Here at IVN.us, the integrity of the voting process is very important, so any hint of foul play or voter fraud is something we take an earnest interest in understanding and reporting accurately and comprehensively.
As a forum for independent and third-party voters, the writers and editors here have also been very gracious toward and inclusive of the presidential candidacy and issues raised by Green Party presidential nominee Dr. Jill Stein.
I know a lot of people here continue to applaud her efforts to reign in and check the worst excesses and blind spots of the bipartisan status quo.
So it is with the utmost credibility and objectivity that IVN would publish this piece you are reading now, with some skepticism and criticisms of Jill Stein and the Green Party’s electoral recount efforts in the key presidential swing states of Wisconsin, Pennsylvania, and Michigan.
Since she announced the recount effort two weeks ago, Stein has raised over $7 million toward funding the legal fees and logistical costs associated with these ambitious recounts.
The first and most obvious question here is why recount? What has led Jill Stein to question the results of these contests in the first place? As Stein tweeted over the weekend:
On Monday, I will escalate #Recount2016 in PA and file to demand a statewide recount on constitutional grounds. The people deserve answers.
— Dr. Jill Stein (@DrJillStein) December 4, 2016
Answers to what question?
The push for a recount in these states is predicated on the concern that the electronic voting systems there could be at risk of hacking, not that they have been hacked, not even that they might have been hacked, but that someone could have hacked them. There’s currently no specific, credible allegation of voting machine hacking.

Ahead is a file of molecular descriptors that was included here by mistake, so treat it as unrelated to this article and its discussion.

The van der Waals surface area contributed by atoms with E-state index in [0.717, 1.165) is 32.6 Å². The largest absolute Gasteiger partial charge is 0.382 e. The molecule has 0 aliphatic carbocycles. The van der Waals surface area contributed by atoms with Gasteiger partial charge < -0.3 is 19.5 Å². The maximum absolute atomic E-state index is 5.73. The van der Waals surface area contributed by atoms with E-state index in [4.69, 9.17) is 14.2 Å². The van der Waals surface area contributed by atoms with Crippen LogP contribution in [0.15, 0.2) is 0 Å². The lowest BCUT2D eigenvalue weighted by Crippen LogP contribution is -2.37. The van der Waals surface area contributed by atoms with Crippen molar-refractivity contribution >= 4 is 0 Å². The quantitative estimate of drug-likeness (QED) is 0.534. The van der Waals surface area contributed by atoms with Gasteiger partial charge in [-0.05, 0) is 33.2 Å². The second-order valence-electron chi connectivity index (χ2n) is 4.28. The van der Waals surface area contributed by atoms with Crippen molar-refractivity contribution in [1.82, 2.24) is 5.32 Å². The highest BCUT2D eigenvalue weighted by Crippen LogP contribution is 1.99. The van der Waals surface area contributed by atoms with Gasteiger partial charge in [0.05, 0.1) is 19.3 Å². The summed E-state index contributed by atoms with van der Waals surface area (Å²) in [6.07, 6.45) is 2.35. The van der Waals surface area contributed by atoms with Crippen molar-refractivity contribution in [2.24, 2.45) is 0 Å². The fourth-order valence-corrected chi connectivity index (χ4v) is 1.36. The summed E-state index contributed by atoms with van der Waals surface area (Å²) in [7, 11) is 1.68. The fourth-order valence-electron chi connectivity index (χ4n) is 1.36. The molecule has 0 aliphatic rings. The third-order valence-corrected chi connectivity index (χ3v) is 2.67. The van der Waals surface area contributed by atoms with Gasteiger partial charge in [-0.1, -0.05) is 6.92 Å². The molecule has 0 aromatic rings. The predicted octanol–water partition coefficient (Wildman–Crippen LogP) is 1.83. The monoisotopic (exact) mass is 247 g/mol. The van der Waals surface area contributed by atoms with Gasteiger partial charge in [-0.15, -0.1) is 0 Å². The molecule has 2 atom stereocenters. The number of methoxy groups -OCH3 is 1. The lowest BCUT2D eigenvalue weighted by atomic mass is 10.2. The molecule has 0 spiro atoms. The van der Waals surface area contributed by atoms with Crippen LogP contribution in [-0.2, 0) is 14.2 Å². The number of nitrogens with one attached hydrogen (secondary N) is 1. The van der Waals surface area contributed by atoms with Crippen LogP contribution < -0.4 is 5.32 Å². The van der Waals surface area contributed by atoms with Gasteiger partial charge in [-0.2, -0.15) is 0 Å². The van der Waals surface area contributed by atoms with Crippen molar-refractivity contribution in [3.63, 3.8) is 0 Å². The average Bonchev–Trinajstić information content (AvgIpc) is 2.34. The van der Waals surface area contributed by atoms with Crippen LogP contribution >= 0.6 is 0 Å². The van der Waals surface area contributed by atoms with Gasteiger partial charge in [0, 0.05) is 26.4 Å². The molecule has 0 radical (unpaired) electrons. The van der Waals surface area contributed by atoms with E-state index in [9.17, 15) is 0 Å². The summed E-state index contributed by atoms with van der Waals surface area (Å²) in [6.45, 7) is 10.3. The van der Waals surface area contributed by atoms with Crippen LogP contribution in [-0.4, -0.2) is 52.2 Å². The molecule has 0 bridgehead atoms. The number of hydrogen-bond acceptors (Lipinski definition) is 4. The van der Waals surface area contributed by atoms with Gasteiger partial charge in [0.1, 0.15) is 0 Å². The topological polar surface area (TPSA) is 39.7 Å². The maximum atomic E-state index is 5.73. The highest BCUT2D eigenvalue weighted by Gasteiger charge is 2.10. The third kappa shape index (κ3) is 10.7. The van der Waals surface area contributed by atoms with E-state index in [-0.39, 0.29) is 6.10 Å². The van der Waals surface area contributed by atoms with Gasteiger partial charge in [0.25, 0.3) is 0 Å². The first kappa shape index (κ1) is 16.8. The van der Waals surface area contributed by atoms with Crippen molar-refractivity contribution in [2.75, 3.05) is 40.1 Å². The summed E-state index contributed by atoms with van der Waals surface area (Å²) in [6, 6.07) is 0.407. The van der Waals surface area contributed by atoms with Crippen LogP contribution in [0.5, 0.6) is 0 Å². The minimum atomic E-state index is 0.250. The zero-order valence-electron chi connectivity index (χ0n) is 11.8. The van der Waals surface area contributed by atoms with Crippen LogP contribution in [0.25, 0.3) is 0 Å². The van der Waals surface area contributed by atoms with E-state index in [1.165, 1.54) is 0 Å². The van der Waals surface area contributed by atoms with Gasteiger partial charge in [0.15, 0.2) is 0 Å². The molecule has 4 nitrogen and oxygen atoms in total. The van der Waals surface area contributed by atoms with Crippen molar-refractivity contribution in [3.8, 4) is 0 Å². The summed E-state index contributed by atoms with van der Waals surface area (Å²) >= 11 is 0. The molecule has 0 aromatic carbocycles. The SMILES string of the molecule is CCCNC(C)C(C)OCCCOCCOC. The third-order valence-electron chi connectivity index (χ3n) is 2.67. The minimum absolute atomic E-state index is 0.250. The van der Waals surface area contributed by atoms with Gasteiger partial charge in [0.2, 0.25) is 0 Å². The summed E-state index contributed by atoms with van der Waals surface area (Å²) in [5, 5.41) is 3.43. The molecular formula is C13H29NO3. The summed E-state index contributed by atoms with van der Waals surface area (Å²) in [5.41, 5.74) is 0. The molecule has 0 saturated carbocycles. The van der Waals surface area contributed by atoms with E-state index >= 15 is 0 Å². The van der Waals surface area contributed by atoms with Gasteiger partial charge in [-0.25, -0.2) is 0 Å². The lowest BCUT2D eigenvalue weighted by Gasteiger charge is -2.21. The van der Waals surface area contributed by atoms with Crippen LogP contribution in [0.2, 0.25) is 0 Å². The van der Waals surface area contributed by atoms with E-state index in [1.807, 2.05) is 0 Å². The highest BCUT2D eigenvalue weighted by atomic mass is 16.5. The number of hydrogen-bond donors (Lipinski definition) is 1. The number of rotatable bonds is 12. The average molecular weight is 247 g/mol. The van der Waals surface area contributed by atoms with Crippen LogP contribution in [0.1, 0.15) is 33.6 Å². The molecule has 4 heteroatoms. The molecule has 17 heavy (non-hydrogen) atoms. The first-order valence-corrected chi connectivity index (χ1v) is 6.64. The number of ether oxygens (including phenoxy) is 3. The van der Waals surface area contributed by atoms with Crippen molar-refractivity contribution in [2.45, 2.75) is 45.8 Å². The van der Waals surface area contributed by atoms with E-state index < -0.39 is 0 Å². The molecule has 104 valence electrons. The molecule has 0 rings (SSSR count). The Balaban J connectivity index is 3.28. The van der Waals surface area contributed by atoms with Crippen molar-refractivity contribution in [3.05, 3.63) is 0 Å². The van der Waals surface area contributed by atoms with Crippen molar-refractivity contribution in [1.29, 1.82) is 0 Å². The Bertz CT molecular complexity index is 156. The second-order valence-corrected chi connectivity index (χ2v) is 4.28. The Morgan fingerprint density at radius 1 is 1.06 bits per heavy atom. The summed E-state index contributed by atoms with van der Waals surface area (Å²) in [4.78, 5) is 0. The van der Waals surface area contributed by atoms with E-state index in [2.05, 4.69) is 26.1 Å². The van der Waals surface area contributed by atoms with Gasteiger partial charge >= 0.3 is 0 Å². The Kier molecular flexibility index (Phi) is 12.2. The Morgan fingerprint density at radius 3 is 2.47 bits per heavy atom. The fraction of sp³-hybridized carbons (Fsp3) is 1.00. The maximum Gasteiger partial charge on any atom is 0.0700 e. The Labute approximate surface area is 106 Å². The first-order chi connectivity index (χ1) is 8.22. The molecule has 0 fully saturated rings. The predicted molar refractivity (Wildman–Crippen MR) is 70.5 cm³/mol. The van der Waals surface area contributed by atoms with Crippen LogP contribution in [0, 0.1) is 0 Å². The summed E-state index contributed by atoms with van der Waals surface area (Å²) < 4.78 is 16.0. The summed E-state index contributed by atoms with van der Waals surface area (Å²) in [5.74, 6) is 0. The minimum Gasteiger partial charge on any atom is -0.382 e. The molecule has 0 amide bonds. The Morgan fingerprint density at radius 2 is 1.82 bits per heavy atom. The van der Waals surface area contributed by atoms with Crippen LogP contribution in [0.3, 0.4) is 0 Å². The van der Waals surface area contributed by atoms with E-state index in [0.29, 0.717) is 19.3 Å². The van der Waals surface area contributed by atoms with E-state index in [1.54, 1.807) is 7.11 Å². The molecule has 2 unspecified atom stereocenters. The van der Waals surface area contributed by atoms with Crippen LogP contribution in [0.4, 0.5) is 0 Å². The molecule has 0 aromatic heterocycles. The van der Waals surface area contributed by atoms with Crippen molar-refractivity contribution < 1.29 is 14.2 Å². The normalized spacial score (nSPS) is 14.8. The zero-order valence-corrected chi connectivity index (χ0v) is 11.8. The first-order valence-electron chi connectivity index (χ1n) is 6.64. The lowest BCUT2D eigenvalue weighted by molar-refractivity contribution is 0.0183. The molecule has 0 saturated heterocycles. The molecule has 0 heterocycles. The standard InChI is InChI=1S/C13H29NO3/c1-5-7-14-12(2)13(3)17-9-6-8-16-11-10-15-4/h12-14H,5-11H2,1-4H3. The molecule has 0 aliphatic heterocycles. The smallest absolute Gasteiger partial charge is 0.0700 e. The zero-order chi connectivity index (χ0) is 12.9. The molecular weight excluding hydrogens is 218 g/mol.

As Michigan Secretary of State Ruth Johnson said in a statement:
“It is unusual that a candidate who received just 1 percent of the vote is seeking a recount, especially when there is no evidence of hacking or fraud, or even a credible allegation of any tampering.”
The next obvious question is if there was any credible question regarding the accuracy of the final vote tally or any realistic chance that a recount would change the results in these states, where is the Hillary Clinton campaign?
But as Clinton lawyer Marc Elias told The Washington Post: “If the campaign thought that the results could change based on a recount, we would have sought them. We didn’t.”
He also wrote a post on Medium detailing just how extensively the Clinton campaign has investigated claims of voting irregularities and turned up nothing amiss:
“First, since the day after the election we have had lawyers and data scientists and analysts combing over the results to spot anomalies that would suggest a hacked result. These have included analysts both from within the campaign and outside, with backgrounds in politics, technology and academia.
Second, we have had numerous meetings and calls with various outside experts to hear their concerns and to discuss and review their data and findings. As a part of this, we have also shared out data and findings with them. Most of those discussions have remained private, while at least one has unfortunately been the subject of leaks.